# Xilinx's ISE (GSR): The initial block adds a delay of 100 time units to simulation

I'm working on a lab assignment in which I'm supposed to simulate a sequential logic circuit (A ROM device). I'm using xilinx's ISE as IDE.

My implementation works fine and the logic and the data is correct (I'm 100% sure because the outputs in the simulation are correct) the problem is when simulating there's a 90 time units delay before the outputs start to change.

The following is my test bench:

timescale 1ns / 1ps

module HAWK_schematic_HAWK_schematic_sch_tb();

// Inputs
reg YP;
reg NS;
reg clk;

// Output
wire HDNW;
wire HW;
wire HRL;
wire HYL;
wire [3:0] NxtSt;
wire [3:0] PstSt;

// Bidirs

// Instantiate the UUT
HAWK_schematic UUT (
.HDNW(HDNW),
.HW(HW),
.HRL(HRL),
.HYL(HYL),
.YP(YP),
.NS(NS),
.clk(clk),
.NxtSt(NxtSt),
.PstSt(PstSt)
);
// Initialize Inputs
initial begin
YP = 1;
NS = 1;
clk = 0;
end

always #10
clk=~clk;

endmodule


I know for a fact that the problem is not in the logic because when the sequence repeats at 350ns the 90ns that appeared at the beginning doesn't repeat as you can see on the image which makes me believe its the initial block.

Simulation:

HAWK_ROM.V:

HAWK module:

timescale 1ns / 1ps

module HAWK_ROM(
input wire NS,
input wire YP,
input wire [3:0] PXS,
output reg HDNW,
output reg HW,
output reg HRL,
output reg HYL,
output reg [3:0] NXS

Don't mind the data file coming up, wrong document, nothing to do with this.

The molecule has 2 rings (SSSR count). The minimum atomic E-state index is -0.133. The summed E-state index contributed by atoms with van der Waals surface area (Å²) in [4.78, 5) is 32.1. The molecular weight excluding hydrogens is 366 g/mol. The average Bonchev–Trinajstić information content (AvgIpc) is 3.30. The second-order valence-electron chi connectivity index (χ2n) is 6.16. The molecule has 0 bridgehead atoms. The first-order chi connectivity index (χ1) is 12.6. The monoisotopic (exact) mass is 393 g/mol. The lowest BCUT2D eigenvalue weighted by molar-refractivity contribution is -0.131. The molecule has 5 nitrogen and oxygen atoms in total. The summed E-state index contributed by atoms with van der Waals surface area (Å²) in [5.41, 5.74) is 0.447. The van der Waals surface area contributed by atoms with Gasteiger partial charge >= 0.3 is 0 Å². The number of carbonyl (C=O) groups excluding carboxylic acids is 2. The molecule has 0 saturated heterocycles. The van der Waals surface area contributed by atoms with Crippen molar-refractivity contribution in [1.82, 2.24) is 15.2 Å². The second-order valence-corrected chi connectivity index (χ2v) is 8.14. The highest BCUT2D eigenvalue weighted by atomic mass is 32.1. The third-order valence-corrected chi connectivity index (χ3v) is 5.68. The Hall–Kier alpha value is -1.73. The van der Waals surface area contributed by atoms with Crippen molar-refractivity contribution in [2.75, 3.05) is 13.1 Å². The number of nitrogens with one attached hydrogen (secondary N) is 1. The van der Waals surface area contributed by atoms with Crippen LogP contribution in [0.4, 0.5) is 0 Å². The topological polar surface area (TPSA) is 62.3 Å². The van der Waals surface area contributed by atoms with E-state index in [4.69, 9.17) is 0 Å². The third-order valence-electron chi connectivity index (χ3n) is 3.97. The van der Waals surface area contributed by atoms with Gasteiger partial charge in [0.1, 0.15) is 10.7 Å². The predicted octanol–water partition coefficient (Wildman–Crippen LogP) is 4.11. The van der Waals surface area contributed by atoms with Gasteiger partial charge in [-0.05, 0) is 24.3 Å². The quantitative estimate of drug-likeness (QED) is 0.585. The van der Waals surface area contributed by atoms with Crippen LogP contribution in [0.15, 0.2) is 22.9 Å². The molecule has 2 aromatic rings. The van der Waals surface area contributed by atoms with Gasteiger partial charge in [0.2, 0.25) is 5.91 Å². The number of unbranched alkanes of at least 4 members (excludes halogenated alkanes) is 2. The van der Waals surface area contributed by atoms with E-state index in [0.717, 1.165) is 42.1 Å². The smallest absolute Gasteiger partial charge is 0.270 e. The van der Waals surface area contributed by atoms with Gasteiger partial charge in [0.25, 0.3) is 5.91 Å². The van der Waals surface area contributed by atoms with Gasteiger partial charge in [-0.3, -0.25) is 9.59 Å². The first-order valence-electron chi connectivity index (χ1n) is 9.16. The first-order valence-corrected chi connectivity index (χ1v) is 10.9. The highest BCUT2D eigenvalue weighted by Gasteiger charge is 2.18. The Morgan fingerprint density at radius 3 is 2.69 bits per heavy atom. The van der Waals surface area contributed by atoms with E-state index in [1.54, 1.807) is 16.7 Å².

);

reg [8:0] data;

always @* begin

8'h00: data = 8'h00;   // 00
8'h01: data = 8'h10;   // 01
8'h02: data = 8'h00;   // 02
8'h03: data = 8'h10;   // 03
8'h04: data = 8'h29;   // 04
8'h05: data = 8'h29;   // 05
8'h06: data = 8'h29;   // 06
8'h07: data = 8'h29;   // 07
8'h08: data = 8'h38;   // 08
8'h09: data = 8'h38;   // 09
8'h0A: data = 8'h38;   // 0A
8'h0B: data = 8'h38;   // 0B
8'h0C: data = 8'h49;   // 0C
8'h0D: data = 8'h49;   // 0D
8'h0E: data = 8'h49;   // 0E
8'h0F: data = 8'h49;   // 0F

8'h10: data = 8'h58;   // 10
8'h11: data = 8'h58;   // 11
8'h12: data = 8'h58;   // 12
8'h13: data = 8'h58;   // 13
8'h14: data = 8'h69;   // 14
8'h15: data = 8'h69;   // 15
8'h16: data = 8'h69;   // 16
8'h17: data = 8'h69;   // 17
8'h18: data = 8'h79;   // 18
8'h19: data = 8'h79;   // 19
8'h1A: data = 8'h79;   // 1A
8'h1B: data = 8'h79;   // 1B
8'h1C: data = 8'h8A;   // 1C
8'h1D: data = 8'h8A;   // 1D
8'h1E: data = 8'h8A;   // 1E
8'h1F: data = 8'h8A;   // 1F

8'h20: data = 8'h86;   // 20
8'h21: data = 8'h86;   // 21
8'h22: data = 8'h96;   // 22
8'h23: data = 8'h96;   // 23
8'h24: data = 8'hA2;   // 24
8'h25: data = 8'hA2;   // 25
8'h26: data = 8'hA2;   // 26
8'h27: data = 8'hA2;   // 27
8'h28: data = 8'hB8;   // 28